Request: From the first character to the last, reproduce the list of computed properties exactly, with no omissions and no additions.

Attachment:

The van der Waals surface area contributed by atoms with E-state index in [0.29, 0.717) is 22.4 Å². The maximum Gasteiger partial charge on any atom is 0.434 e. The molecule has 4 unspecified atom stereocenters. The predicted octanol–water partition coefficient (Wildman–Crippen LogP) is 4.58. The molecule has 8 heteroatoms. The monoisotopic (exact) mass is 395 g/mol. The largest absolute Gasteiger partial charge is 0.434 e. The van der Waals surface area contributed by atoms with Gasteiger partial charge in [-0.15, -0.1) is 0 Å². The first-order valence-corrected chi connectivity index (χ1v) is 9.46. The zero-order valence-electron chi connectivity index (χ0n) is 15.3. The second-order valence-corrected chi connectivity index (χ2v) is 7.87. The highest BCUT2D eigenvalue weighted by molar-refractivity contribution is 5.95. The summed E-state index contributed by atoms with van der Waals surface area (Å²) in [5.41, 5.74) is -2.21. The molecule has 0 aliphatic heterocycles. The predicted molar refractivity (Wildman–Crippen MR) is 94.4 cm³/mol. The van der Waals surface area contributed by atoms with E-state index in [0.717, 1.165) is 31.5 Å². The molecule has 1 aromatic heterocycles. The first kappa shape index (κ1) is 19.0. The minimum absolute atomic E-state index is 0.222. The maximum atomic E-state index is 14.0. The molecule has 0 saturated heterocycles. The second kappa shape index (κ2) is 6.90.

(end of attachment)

The van der Waals surface area contributed by atoms with E-state index in [0.29, 0.717) is 22.4 Å². The maximum Gasteiger partial charge on any atom is 0.434 e. The molecule has 4 unspecified atom stereocenters. The predicted octanol–water partition coefficient (Wildman–Crippen LogP) is 4.58. The molecule has 8 heteroatoms. The monoisotopic (exact) mass is 395 g/mol. The largest absolute Gasteiger partial charge is 0.434 e. The van der Waals surface area contributed by atoms with Gasteiger partial charge in [-0.15, -0.1) is 0 Å². The first-order valence-corrected chi connectivity index (χ1v) is 9.46. The zero-order valence-electron chi connectivity index (χ0n) is 15.3. The second-order valence-corrected chi connectivity index (χ2v) is 7.87. The highest BCUT2D eigenvalue weighted by molar-refractivity contribution is 5.95. The summed E-state index contributed by atoms with van der Waals surface area (Å²) in [5.41, 5.74) is -2.21. The molecule has 0 aliphatic heterocycles. The predicted molar refractivity (Wildman–Crippen MR) is 94.4 cm³/mol. The van der Waals surface area contributed by atoms with E-state index in [0.717, 1.165) is 31.5 Å². The molecule has 1 aromatic heterocycles. The first kappa shape index (κ1) is 19.0. The minimum absolute atomic E-state index is 0.222. The maximum atomic E-state index is 14.0. The molecule has 0 saturated heterocycles. The second kappa shape index (κ2) is 6.90.